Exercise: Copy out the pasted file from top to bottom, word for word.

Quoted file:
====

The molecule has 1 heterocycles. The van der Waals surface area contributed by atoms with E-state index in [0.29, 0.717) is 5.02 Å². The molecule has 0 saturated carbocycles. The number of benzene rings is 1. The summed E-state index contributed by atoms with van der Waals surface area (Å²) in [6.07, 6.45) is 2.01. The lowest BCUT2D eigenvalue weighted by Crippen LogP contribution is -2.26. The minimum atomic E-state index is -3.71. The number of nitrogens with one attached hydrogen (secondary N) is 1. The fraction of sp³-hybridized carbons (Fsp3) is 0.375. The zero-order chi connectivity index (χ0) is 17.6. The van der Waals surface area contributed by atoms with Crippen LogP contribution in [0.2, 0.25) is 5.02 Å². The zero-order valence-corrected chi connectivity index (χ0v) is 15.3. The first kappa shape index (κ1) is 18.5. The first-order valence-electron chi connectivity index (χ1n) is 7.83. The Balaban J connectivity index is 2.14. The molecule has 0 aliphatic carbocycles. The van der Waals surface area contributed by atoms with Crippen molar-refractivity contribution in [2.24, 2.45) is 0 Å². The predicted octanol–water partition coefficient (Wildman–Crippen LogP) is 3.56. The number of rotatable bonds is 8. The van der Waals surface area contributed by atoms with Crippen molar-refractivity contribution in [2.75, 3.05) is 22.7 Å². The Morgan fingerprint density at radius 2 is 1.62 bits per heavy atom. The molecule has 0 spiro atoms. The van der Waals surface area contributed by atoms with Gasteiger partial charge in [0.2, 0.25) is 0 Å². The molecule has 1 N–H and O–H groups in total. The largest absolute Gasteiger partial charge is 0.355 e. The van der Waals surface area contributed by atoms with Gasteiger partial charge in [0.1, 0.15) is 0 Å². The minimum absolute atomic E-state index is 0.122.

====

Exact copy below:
The molecule has 1 heterocycles. The van der Waals surface area contributed by atoms with E-state index in [0.29, 0.717) is 5.02 Å². The molecule has 0 saturated carbocycles. The number of benzene rings is 1. The summed E-state index contributed by atoms with van der Waals surface area (Å²) in [6.07, 6.45) is 2.01. The lowest BCUT2D eigenvalue weighted by Crippen LogP contribution is -2.26. The minimum atomic E-state index is -3.71. The number of nitrogens with one attached hydrogen (secondary N) is 1. The fraction of sp³-hybridized carbons (Fsp3) is 0.375. The zero-order chi connectivity index (χ0) is 17.6. The van der Waals surface area contributed by atoms with Crippen LogP contribution in [0.2, 0.25) is 5.02 Å². The zero-order valence-corrected chi connectivity index (χ0v) is 15.3. The first kappa shape index (κ1) is 18.5. The first-order valence-electron chi connectivity index (χ1n) is 7.83. The Balaban J connectivity index is 2.14. The molecule has 0 aliphatic carbocycles. The van der Waals surface area contributed by atoms with Crippen molar-refractivity contribution in [2.24, 2.45) is 0 Å². The predicted octanol–water partition coefficient (Wildman–Crippen LogP) is 3.56. The number of rotatable bonds is 8. The van der Waals surface area contributed by atoms with Crippen molar-refractivity contribution in [2.75, 3.05) is 22.7 Å². The Morgan fingerprint density at radius 2 is 1.62 bits per heavy atom. The molecule has 0 spiro atoms. The van der Waals surface area contributed by atoms with Gasteiger partial charge in [0.2, 0.25) is 0 Å². The molecule has 1 N–H and O–H groups in total. The largest absolute Gasteiger partial charge is 0.355 e. The van der Waals surface area contributed by atoms with Gasteiger partial charge in [0.1, 0.15) is 0 Å². The minimum absolute atomic E-state index is 0.122.